MOOS: You can dress like a TV anchor for peanuts at

JOLENE DEVITO, TALENT DYNAMICS: Send us your gently worn TV clothes and accessories.

MOOS: Most TV anchors, like CNN's Kiran Chetry, have them -- castaways in the closet.

KIRAN CHETRY, CNN ANCHOR: Let me show you what's been rejected.

MOOS (on camera): Someone told you not to wear this?

CHETRY: Yes. So that's why it's up here.

MOOS: Your boss?

CHETRY: Yes. But I shall not reveal names.

MOOS: A perfect candidate for TV news closet.

DEVITO: Maybe you're out in a business here like me. And maybe it doesn't fit and you don't like it.

MOOS: TV people send in, say, this turquoise jacket and dress. The Web site sells it for $30 and splits the proceeds with the owner. The names of the owners aren't specified, though a certain morning anchor in the Southwest seems to be cleaning out her closet, selling several items.

(on camera): Anchors come in all sizes, right? DEVITO (via telephone): Anchors do come in all sizes.

MOOS: But don't they come in mainly small?

DEVITO: Oh, we have an abundance of small sizes right now.

MOOS (voice-over): Jolene DeVito was on air for 15 years. Now she's running a Web site through a talent recruiting and coaching outfit called Talent Dynamics.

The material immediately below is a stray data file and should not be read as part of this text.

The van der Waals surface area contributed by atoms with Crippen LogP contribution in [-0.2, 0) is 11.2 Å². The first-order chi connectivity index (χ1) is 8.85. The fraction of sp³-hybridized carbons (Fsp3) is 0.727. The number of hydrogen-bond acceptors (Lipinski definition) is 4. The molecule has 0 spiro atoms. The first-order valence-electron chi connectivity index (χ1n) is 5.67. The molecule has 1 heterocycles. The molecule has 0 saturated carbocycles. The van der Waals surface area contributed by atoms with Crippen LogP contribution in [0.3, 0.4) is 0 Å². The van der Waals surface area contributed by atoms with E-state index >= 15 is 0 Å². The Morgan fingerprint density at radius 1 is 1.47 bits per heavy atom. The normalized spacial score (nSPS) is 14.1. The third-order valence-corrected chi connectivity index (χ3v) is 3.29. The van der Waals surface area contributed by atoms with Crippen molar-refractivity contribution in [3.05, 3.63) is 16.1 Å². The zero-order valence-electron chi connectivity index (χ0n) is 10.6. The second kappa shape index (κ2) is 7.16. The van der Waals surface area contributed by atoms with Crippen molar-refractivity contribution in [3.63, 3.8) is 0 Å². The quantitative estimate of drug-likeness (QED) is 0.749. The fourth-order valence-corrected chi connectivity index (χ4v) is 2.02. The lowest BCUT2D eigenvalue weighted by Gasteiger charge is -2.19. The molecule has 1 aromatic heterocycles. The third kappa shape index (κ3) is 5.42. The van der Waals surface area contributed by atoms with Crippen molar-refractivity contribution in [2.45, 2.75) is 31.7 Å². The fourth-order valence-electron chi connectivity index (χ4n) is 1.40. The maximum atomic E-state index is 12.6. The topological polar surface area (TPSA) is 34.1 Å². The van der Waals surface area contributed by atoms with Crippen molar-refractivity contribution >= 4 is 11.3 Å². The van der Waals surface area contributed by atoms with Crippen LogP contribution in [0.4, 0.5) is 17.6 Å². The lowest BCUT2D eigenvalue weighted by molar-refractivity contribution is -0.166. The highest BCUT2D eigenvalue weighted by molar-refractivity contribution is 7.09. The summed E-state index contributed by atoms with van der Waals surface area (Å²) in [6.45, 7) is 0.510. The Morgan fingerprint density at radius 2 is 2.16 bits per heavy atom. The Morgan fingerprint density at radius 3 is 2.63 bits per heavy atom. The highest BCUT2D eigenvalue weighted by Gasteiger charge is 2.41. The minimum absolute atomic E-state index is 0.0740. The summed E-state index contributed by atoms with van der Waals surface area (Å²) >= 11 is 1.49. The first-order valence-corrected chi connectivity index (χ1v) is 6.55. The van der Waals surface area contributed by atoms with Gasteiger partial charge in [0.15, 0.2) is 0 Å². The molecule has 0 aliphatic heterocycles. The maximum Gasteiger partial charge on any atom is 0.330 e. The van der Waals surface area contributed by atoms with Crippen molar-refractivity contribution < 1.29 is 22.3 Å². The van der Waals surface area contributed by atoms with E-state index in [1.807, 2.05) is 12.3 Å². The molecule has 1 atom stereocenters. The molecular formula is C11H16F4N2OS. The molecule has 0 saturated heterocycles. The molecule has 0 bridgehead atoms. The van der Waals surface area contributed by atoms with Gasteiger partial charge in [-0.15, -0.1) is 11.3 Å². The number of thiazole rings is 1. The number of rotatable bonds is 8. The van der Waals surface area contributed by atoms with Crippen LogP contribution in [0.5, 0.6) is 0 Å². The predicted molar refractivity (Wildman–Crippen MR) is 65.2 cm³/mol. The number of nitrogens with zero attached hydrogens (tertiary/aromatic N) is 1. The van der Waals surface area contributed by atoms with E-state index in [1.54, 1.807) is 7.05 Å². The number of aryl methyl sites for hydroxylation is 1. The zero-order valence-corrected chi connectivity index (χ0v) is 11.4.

DEVITO: Definitely give this away. I can't wear shiny.

MOOS: The site also sells items for men, and not Ron Burgundy (ph) stuff. Take this custom-made suit from a primary anchor in a top five market. Most of the clothing isn't designer. Though Kiran hasn't yet sent anything, she's got plenty of rejects.

CHETRY: Here we go, the piece de resistance.

MOOS (on camera): This is maternity?

CHETRY: The last stick (ph) equals maternity.

MOOS: You do need maternity stuff?

DEVITO: Absolutely.

MOOS (voice-over): The idea is to sell the hand-me-downs to local TV people who can't afford expensive clothing.

Of course, maybe you wouldn't want some of the TV clothing once you find out where it's been.


MOOS: Take the orange top that CNN's Deb Feyerick wore to help deliver a calf.

FEYERICK: Oh my gosh.

UNIDENTIFIED MALE: It's beautiful.


I wasted no time getting it dry cleaned.

DEVITO: Sent it our way.

MOOS: It's the first of a Web site.

Jeanne Moos, CNN...

(on camera): I'm just never in an anchor's closet.

(voice-over): ...New York.


ROBERTS: How much did you get rid of?

CHETRY: Well, on that, she gave me an idea. There are actual charities as well, Dress for Success and others that give away the clothes, too. I have a lot of cleaning out to do. She made me realize I'm saving way too much stuff.

ROBERTS: Definitely. Well, a good way to get rid of some more clothes.

CHETRY: (INAUDIBLE)... Deb Feyerick's jacket. She kept the jacket for posterity's sake.

ROBERTS: Some of those things could be famous, you know.

So, Whole Foods, otherwise known as Whole Paycheck in some circles -- they made some noise in the last couple of weeks about health care reform. Now some people not too happy with Whole Foods. We'll let you in on "Whole" story, coming right up. It's fifty-five and a half minutes after the hour.